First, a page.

ALUS Norfolk participants Kathryn and Michael Boothby are on a mission to create wildlife habitat that benefits the natural world around them.
ALUS Norfolk participants Kathryn and Michael Boothby have incorporated wildlife corridors, erosion controls, pollinator habitat, wildlife nesting structures and many other conservation features on Fairnorth Farm, a 51-acre cash-crop operation in Langton, Ontario.
“One of the things I love about being involved with ALUS is being part of a like-minded community,” says Kathryn. “It’s a pleasure to learn from others, to share experiences and challenges.”
Since joining ALUS in 2012, the Boothbys have enrolled nearly eight acres into the program. Their 18 distinct ALUS projects include wetlands, grasslands and reforested areas that produce ecosystem services such as cleaner air, cleaner water and more biodiversity for the benefit of the community.
One of their ALUS projects consists of a dug-out wetland, which they now maintain as habitat for numerous amphibian and reptile species, as well as birds.
ALUS also helps the Boothbys maintain a native prairie grass buffer zone running between a ravine and an agricultural field. This buffer helps prevent the sides of the ravine from eroding further, reduces sediments and nutrients from entering the waterway and provides habitat for native birds and pollinators.
Passionate about gardening, Kathryn has successfully increased the number and variety of plants in a dedicated area of her farm. She enjoys starting plants from seed and researching the best host plants for butterflies.
“Kathryn was one of the first ALUS participants to install our native prairie demonstration garden,” said Stephanie Drayer, ALUS Norfolk’s Program Coordinator. Situated along the roadway at the front of the property, this impressive garden showcases the beautiful prairie grass and wildflower species used in native tallgrass prairie restoration, with ALUS signage to assist with plant identification.
“When people ask why we aren’t cutting our ‘weeds,’ I see it as a great opportunity to talk about our conservation efforts, and the benefits of native plants and wildlife corridors,” said Kathryn. “The ALUS Norfolk Demonstration Garden acts as an additional learning opportunity for visitors.”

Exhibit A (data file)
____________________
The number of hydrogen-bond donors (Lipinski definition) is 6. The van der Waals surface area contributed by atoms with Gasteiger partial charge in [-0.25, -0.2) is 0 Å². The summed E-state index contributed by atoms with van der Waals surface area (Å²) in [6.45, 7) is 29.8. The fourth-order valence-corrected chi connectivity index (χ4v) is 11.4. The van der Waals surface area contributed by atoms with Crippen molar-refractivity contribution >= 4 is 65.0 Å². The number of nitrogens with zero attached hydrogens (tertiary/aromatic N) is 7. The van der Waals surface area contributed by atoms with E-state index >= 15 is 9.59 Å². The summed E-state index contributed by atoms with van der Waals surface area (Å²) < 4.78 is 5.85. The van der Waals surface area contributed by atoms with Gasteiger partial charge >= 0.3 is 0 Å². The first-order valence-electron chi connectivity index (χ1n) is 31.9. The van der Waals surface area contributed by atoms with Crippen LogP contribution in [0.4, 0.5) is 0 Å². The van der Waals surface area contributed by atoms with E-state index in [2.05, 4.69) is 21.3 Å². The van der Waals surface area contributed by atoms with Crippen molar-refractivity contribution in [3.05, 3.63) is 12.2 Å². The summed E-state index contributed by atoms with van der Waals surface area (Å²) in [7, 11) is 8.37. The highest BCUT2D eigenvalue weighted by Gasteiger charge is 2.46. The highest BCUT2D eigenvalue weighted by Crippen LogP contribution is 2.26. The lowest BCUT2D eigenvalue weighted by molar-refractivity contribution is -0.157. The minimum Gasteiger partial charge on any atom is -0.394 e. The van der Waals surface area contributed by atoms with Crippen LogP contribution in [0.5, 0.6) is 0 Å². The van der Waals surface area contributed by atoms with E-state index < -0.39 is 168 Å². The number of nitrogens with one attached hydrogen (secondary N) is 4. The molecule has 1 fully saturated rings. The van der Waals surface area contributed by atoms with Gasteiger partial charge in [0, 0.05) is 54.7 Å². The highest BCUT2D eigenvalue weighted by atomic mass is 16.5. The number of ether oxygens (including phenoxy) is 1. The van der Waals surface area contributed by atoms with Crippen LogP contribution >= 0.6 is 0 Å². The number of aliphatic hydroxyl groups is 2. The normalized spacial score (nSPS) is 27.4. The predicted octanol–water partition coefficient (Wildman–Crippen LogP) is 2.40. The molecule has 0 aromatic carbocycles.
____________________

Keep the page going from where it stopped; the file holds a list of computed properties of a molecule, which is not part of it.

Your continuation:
Kathryn is also actively involved with Carolinian Canada, and has participated on the boards of several local conservation groups, including the Otter Valley Naturalists and the Long Point Basin Land Trust. Indeed, many of the Boothbys’ ALUS projects began with assistance from other groups, such as the Long Point Region Conservation Authority, Ontario Power Generation, Norfolk Stewardship Council, Long Point Basin Land Trust and the Ontario Soil and Crop Improvement Association.
Even before joining ALUS, the Boothbys worked long and hard to transform their property into land that also works for wildlife.
“When we moved here in 2005, our first project involved removing 3 and a half tonnes of garbage from the ravine and stream, and addressing the significant erosion that was occurring there,” Kathryn recalls. “In no time, the seed heads from the newly established grasses were attracting various species of birds. That was just the beginning for us.”
They went on to improve opportunities for their woodland wildlife, such as red-bellied and pileated woodpeckers, by managing their woodlot appropriately and augmenting it with more than 10,000 trees. The Boothbys even had a drainage pipe closed to provide better bog habitat for amphibians and wet-footed plants in a swampy area of their land.
They also installed two dozen nesting boxes for Eastern bluebirds and tree swallows through ALUS, plus a snake nesting structure that is now used by Eastern hog-nosed and other at-risk snake species.
“Our purple martin colony now supports 25 breeding pairs, with over 300 young fledged in just seven years,” Kathryn reports.
They planted hundreds of shrubs and flowers in a grassland that hums with pollinators and dragonflies, as well as bobolinks, meadowlarks, and more than 60 different species of butterfly, including the variegated fritillary, the bronze copper, and the rare white M hairstreak. Even the federally and provincially endangered North American badger has been recorded on Fairnorth Farm.
Clearly, ALUS Norfolk participants Kathryn and Michael Boothby are on a mission to create wildlife habitat that benefits the natural world around them. And ALUS is only too happy to help.